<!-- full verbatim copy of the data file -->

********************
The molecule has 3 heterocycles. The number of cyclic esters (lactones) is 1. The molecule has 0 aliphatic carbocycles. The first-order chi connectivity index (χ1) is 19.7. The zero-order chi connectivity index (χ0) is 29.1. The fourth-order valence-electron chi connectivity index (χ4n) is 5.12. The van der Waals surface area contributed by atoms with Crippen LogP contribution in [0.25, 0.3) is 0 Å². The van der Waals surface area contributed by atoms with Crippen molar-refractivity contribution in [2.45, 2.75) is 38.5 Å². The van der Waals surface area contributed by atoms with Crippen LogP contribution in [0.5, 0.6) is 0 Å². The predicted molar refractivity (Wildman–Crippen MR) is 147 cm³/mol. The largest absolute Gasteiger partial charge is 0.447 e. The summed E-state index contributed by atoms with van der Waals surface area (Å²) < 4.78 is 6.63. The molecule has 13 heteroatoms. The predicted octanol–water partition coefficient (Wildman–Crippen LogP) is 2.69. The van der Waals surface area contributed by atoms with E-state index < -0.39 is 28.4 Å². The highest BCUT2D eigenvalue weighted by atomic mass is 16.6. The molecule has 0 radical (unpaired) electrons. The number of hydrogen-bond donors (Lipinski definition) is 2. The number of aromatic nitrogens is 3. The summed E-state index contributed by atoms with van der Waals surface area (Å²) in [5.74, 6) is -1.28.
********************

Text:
The molecule has 3 heterocycles. The number of cyclic esters (lactones) is 1. The molecule has 0 aliphatic carbocycles. The first-order chi connectivity index (χ1) is 19.7. The zero-order chi connectivity index (χ0) is 29.1. The fourth-order valence-electron chi connectivity index (χ4n) is 5.12. The van der Waals surface area contributed by atoms with Crippen LogP contribution in [0.25, 0.3) is 0 Å². The van der Waals surface area contributed by atoms with Crippen molar-refractivity contribution in [2.45, 2.75) is 38.5 Å². The van der Waals surface area contributed by atoms with Crippen LogP contribution in [0.5, 0.6) is 0 Å². The predicted molar refractivity (Wildman–Crippen MR) is 147 cm³/mol. The largest absolute Gasteiger partial charge is 0.447 e. The summed E-state index contributed by atoms with van der Waals surface area (Å²) < 4.78 is 6.63. The molecule has 13 heteroatoms. The predicted octanol–water partition coefficient (Wildman–Crippen LogP) is 2.69. The van der Waals surface area contributed by atoms with E-state index < -0.39 is 28.4 Å². The highest BCUT2D eigenvalue weighted by atomic mass is 16.6. The molecule has 0 radical (unpaired) electrons. The number of hydrogen-bond donors (Lipinski definition) is 2. The number of aromatic nitrogens is 3. The summed E-state index contributed by atoms with van der Waals surface area (Å²) in [5.74, 6) is -1.28.